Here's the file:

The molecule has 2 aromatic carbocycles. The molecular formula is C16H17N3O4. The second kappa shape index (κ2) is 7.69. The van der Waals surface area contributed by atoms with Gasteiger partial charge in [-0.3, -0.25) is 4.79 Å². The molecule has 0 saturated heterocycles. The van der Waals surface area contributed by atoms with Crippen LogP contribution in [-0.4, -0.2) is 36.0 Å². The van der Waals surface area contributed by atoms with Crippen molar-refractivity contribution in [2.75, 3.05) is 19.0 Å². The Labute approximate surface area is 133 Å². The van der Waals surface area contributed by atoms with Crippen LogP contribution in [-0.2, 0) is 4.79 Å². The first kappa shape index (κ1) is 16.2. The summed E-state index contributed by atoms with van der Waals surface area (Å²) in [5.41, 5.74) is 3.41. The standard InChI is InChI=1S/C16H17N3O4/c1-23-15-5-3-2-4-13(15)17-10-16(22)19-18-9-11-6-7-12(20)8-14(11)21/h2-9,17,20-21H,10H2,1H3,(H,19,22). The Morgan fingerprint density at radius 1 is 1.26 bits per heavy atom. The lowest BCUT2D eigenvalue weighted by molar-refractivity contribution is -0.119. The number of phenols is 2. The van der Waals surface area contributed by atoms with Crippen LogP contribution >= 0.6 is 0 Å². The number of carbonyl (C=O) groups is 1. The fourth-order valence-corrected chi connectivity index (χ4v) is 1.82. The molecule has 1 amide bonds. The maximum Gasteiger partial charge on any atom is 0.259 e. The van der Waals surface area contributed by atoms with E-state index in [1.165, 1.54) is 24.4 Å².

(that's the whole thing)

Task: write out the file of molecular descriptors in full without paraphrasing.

The molecule has 2 aromatic carbocycles. The molecular formula is C16H17N3O4. The second kappa shape index (κ2) is 7.69. The van der Waals surface area contributed by atoms with Gasteiger partial charge in [-0.3, -0.25) is 4.79 Å². The molecule has 0 saturated heterocycles. The van der Waals surface area contributed by atoms with Crippen LogP contribution in [-0.4, -0.2) is 36.0 Å². The van der Waals surface area contributed by atoms with Crippen molar-refractivity contribution in [2.75, 3.05) is 19.0 Å². The Labute approximate surface area is 133 Å². The van der Waals surface area contributed by atoms with Crippen LogP contribution in [-0.2, 0) is 4.79 Å². The first kappa shape index (κ1) is 16.2. The summed E-state index contributed by atoms with van der Waals surface area (Å²) in [5.41, 5.74) is 3.41. The standard InChI is InChI=1S/C16H17N3O4/c1-23-15-5-3-2-4-13(15)17-10-16(22)19-18-9-11-6-7-12(20)8-14(11)21/h2-9,17,20-21H,10H2,1H3,(H,19,22). The Morgan fingerprint density at radius 1 is 1.26 bits per heavy atom. The lowest BCUT2D eigenvalue weighted by molar-refractivity contribution is -0.119. The number of phenols is 2. The van der Waals surface area contributed by atoms with Crippen LogP contribution >= 0.6 is 0 Å². The number of carbonyl (C=O) groups is 1. The fourth-order valence-corrected chi connectivity index (χ4v) is 1.82. The molecule has 1 amide bonds. The maximum Gasteiger partial charge on any atom is 0.259 e. The van der Waals surface area contributed by atoms with E-state index in [1.165, 1.54) is 24.4 Å².